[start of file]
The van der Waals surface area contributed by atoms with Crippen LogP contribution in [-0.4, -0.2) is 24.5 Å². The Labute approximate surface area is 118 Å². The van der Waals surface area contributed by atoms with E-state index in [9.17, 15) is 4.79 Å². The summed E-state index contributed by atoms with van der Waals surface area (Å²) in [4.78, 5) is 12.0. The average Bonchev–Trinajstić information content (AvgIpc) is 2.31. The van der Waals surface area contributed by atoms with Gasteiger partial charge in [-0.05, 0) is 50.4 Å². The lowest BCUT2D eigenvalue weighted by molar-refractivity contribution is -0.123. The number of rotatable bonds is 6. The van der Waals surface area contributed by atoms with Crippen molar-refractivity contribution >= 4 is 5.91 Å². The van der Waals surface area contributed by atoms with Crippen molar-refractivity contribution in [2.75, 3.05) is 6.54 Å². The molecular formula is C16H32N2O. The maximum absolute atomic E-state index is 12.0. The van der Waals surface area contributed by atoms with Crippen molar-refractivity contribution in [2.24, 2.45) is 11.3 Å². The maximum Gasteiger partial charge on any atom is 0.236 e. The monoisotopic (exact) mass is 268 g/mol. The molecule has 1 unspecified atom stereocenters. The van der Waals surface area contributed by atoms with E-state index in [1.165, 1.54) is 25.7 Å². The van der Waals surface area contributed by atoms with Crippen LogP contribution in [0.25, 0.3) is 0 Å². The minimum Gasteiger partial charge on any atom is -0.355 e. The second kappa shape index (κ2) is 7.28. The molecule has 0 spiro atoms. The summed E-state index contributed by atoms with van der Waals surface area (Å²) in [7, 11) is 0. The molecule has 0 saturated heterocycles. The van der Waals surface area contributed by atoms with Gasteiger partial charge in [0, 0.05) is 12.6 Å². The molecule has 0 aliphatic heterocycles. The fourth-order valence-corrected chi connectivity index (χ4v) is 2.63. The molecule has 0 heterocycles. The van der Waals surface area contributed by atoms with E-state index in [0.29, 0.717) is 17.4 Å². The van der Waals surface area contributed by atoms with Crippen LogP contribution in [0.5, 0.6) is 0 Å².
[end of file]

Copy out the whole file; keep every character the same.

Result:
The van der Waals surface area contributed by atoms with Crippen LogP contribution in [-0.4, -0.2) is 24.5 Å². The Labute approximate surface area is 118 Å². The van der Waals surface area contributed by atoms with E-state index in [9.17, 15) is 4.79 Å². The summed E-state index contributed by atoms with van der Waals surface area (Å²) in [4.78, 5) is 12.0. The average Bonchev–Trinajstić information content (AvgIpc) is 2.31. The van der Waals surface area contributed by atoms with Gasteiger partial charge in [-0.05, 0) is 50.4 Å². The lowest BCUT2D eigenvalue weighted by molar-refractivity contribution is -0.123. The number of rotatable bonds is 6. The van der Waals surface area contributed by atoms with Crippen molar-refractivity contribution >= 4 is 5.91 Å². The van der Waals surface area contributed by atoms with Crippen molar-refractivity contribution in [2.75, 3.05) is 6.54 Å². The molecular formula is C16H32N2O. The maximum absolute atomic E-state index is 12.0. The van der Waals surface area contributed by atoms with Crippen molar-refractivity contribution in [2.24, 2.45) is 11.3 Å². The maximum Gasteiger partial charge on any atom is 0.236 e. The monoisotopic (exact) mass is 268 g/mol. The molecule has 1 unspecified atom stereocenters. The van der Waals surface area contributed by atoms with E-state index in [1.165, 1.54) is 25.7 Å². The van der Waals surface area contributed by atoms with Crippen LogP contribution in [0.25, 0.3) is 0 Å². The minimum Gasteiger partial charge on any atom is -0.355 e. The second kappa shape index (κ2) is 7.28. The molecule has 0 spiro atoms. The summed E-state index contributed by atoms with van der Waals surface area (Å²) in [7, 11) is 0. The molecule has 0 saturated heterocycles. The van der Waals surface area contributed by atoms with Gasteiger partial charge in [0, 0.05) is 12.6 Å². The molecule has 0 aliphatic heterocycles. The fourth-order valence-corrected chi connectivity index (χ4v) is 2.63. The molecule has 0 heterocycles. The van der Waals surface area contributed by atoms with E-state index in [0.29, 0.717) is 17.4 Å². The van der Waals surface area contributed by atoms with Crippen LogP contribution in [0.5, 0.6) is 0 Å².